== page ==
I'm giving a short presentation on Go based on this post. I wanted a small demo to show something more than "hello world" with it, So I came up with speck. Here's a short explanation of how it works.


In the app users click in a canvas to create multi-colored "explosions" which are sent to all connected clients and displayed in their canvas. The server is written in Go and uses websockets to communicate with clients. I used my turnpike library to handle the websockets. Turnpike is an implementation of a WAMP server, which is a generic subprotocol for communicating using websockets. It specifies RPC (Remote procedure call) and PubSub (Publish-subscribe pattern) functionality. With all these tools, the server was very easy to write. Here is the entire source for the server:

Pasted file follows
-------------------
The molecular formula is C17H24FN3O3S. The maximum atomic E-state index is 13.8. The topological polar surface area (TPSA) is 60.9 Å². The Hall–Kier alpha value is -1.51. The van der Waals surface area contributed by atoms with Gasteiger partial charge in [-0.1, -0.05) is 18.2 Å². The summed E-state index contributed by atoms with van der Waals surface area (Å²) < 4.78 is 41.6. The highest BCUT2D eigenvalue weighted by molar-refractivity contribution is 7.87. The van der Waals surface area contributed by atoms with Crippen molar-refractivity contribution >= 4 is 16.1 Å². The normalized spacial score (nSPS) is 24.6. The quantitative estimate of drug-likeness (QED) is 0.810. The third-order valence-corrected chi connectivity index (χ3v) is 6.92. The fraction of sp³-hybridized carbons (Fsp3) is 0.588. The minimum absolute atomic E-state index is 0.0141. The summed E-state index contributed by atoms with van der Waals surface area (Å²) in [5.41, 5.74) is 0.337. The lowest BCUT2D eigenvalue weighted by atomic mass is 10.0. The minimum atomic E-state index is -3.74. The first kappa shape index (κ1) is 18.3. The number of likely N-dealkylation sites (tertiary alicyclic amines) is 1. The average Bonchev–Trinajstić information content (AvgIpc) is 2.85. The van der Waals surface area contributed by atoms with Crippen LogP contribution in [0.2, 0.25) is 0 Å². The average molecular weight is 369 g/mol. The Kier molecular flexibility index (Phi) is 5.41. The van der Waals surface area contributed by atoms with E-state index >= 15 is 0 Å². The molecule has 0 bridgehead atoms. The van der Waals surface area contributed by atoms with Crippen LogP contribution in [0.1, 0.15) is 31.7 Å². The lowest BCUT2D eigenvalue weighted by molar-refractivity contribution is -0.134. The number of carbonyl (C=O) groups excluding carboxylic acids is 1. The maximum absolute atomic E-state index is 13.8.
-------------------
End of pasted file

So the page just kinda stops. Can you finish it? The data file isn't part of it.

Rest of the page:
package main

import (  

func main() {  
    s := turnpike.NewServer()
    ws := websocket.Handler(s.HandleWebsocket)
    http.Handle("/ws", ws)
    http.Handle("/", http.FileServer(http.Dir("web")))

    if err := http.ListenAndServe(":8080", nil); err != nil {
        log.Fatal("Speck:", err)


The client uses autobahn.js, a javascript WAMP client implementation. Speck clients make use of the PubSub features of WAMP, so all they have to do is subscribe to the "speck:data" topic and when any other client creates a "speck" they get an event with the details. I used kinetic.js to manage the canvas and handle the animations. I hadn't done anything with the HTML5 canvas before, but kinetic was really easy to use. The author of kinetic put together some really awesome tutorials for canvas, kinetic, and a few other libraries here. Here's an image of speck in action:

speck demo

Tags: programming, go, golang, websockets, javascript